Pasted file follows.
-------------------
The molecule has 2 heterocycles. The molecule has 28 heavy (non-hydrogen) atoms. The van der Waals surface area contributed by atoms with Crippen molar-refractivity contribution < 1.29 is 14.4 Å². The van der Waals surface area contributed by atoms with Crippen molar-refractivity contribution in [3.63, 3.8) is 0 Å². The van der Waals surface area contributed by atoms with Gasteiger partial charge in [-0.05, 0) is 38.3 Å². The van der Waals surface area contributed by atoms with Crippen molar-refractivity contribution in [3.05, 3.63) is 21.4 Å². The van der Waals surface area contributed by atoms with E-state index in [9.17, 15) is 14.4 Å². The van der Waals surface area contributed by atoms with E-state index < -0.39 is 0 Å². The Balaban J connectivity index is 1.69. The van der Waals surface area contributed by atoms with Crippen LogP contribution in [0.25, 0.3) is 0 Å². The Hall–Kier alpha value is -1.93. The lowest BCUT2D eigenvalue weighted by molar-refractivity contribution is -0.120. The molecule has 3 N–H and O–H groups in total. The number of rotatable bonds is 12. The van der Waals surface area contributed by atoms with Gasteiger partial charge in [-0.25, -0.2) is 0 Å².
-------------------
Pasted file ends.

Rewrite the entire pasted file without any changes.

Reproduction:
The molecule has 2 heterocycles. The molecule has 28 heavy (non-hydrogen) atoms. The van der Waals surface area contributed by atoms with Crippen molar-refractivity contribution < 1.29 is 14.4 Å². The van der Waals surface area contributed by atoms with Crippen molar-refractivity contribution in [3.63, 3.8) is 0 Å². The van der Waals surface area contributed by atoms with Gasteiger partial charge in [-0.05, 0) is 38.3 Å². The van der Waals surface area contributed by atoms with Crippen molar-refractivity contribution in [3.05, 3.63) is 21.4 Å². The van der Waals surface area contributed by atoms with E-state index in [9.17, 15) is 14.4 Å². The van der Waals surface area contributed by atoms with E-state index < -0.39 is 0 Å². The Balaban J connectivity index is 1.69. The van der Waals surface area contributed by atoms with Crippen LogP contribution in [0.25, 0.3) is 0 Å². The Hall–Kier alpha value is -1.93. The lowest BCUT2D eigenvalue weighted by molar-refractivity contribution is -0.120. The molecule has 3 N–H and O–H groups in total. The number of rotatable bonds is 12. The van der Waals surface area contributed by atoms with Gasteiger partial charge in [-0.25, -0.2) is 0 Å².